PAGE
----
I must thank Emmanuel Carrère for this lovely little anecdote about SF in, I presume, the 1950s:
Terry Carr, the Ace paperback editor, used to joke that if the Bible had been published as science fiction, it would have had to be cut down to two volumes of twenty thousand words each; the Old Testament would have been re-titled “Master of Chaos,”, and the New Testament “The Thing With Three Souls.”
For those keeping score, that’s from page 16 of Carrère’s I Am Alive And You Are Dead; A Journey Into The Mind Of Phillip K. Dick, which I am not only reading but also rather enjoying at the moment. When I’m done reading, I’ll have more to say, from my relatively ignorant position — compared to friends of mine who are quite into P.K. Fick’s work, I have read only a scanty selection and know little about the man. But for the moment, I must add that:
(a) Carrère has me thinking I should read more Frederick Brown. What Mad Universe entertained me, even if it read as a bit camp in 2006.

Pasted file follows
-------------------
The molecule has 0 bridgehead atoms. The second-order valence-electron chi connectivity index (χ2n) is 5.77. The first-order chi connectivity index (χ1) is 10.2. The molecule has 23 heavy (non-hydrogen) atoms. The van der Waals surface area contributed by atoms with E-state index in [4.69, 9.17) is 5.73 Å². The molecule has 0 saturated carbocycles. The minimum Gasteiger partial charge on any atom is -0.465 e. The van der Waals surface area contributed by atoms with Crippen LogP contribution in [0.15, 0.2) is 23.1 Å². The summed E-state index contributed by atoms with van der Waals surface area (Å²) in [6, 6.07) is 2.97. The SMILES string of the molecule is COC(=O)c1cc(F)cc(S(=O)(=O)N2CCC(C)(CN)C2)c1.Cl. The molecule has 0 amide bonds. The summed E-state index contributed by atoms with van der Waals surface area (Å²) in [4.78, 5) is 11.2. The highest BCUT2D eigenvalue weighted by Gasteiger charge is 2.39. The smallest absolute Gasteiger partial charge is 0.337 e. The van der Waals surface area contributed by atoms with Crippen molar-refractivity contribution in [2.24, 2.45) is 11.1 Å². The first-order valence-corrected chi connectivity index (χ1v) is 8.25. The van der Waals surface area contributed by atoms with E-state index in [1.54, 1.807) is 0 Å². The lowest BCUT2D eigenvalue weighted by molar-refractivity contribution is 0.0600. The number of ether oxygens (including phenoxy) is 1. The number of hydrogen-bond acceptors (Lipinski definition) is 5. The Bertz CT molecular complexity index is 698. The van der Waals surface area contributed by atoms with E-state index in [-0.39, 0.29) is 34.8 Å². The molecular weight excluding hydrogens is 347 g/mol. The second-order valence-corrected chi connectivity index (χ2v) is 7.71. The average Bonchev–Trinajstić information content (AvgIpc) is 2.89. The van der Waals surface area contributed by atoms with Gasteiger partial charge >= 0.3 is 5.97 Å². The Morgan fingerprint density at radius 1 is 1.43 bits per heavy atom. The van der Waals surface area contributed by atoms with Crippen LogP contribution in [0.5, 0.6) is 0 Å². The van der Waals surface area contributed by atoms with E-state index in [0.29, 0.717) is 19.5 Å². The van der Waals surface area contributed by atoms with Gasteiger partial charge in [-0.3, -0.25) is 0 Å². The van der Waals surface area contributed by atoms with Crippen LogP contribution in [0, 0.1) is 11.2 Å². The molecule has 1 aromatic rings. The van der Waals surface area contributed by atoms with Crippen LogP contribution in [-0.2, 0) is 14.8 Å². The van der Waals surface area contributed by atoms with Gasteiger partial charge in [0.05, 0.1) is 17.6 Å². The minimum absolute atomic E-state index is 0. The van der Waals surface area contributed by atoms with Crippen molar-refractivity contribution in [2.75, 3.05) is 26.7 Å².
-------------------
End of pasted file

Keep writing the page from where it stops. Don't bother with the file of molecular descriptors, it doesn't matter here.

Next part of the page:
(b) The discussion of Dick’s biographical details, and their connection to his writing, made me realize what I imagine Rudy Rucker made clear somewhere or other, but doesn’t as far as I recall mention in his Transrealist Manifesto: that his notion of Transrealism is, in fact, inspired by PK Dick’s work. (Wikipedia the Great and Terrible sez that Rucker coined the term after reading A Scanner Darkly.)
(UPDATE: Marc Laidlaw clarifies (on Facebook, not at the linked blog, but go look around anyway): “Terry Carr’s joke was, if the Bible had been published as an Ace Double…. One of my favorite jokes.”)